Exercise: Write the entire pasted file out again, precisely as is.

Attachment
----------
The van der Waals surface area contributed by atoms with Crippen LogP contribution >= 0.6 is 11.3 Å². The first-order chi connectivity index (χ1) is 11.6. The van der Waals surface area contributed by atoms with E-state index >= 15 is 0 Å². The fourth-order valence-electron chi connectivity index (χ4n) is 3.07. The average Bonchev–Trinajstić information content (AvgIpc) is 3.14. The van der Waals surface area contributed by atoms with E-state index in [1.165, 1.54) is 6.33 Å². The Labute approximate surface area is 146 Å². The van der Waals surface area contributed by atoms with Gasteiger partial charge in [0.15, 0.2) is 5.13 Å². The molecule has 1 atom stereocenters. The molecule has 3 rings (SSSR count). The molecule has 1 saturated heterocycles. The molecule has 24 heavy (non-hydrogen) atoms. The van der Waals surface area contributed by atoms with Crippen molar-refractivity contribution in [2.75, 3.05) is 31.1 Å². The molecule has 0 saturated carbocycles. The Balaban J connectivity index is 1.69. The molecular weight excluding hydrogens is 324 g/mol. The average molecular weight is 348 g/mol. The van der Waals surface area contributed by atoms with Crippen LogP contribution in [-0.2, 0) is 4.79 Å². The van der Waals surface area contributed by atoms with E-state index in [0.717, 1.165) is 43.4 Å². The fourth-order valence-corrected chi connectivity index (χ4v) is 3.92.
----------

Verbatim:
The van der Waals surface area contributed by atoms with Crippen LogP contribution >= 0.6 is 11.3 Å². The first-order chi connectivity index (χ1) is 11.6. The van der Waals surface area contributed by atoms with E-state index >= 15 is 0 Å². The fourth-order valence-electron chi connectivity index (χ4n) is 3.07. The average Bonchev–Trinajstić information content (AvgIpc) is 3.14. The van der Waals surface area contributed by atoms with E-state index in [1.165, 1.54) is 6.33 Å². The Labute approximate surface area is 146 Å². The van der Waals surface area contributed by atoms with Gasteiger partial charge in [0.15, 0.2) is 5.13 Å². The molecule has 1 atom stereocenters. The molecule has 3 rings (SSSR count). The molecule has 1 saturated heterocycles. The molecule has 24 heavy (non-hydrogen) atoms. The van der Waals surface area contributed by atoms with Crippen molar-refractivity contribution in [2.75, 3.05) is 31.1 Å². The molecule has 0 saturated carbocycles. The Balaban J connectivity index is 1.69. The molecular weight excluding hydrogens is 324 g/mol. The average molecular weight is 348 g/mol. The van der Waals surface area contributed by atoms with Crippen LogP contribution in [-0.2, 0) is 4.79 Å². The van der Waals surface area contributed by atoms with E-state index in [0.717, 1.165) is 43.4 Å². The fourth-order valence-corrected chi connectivity index (χ4v) is 3.92.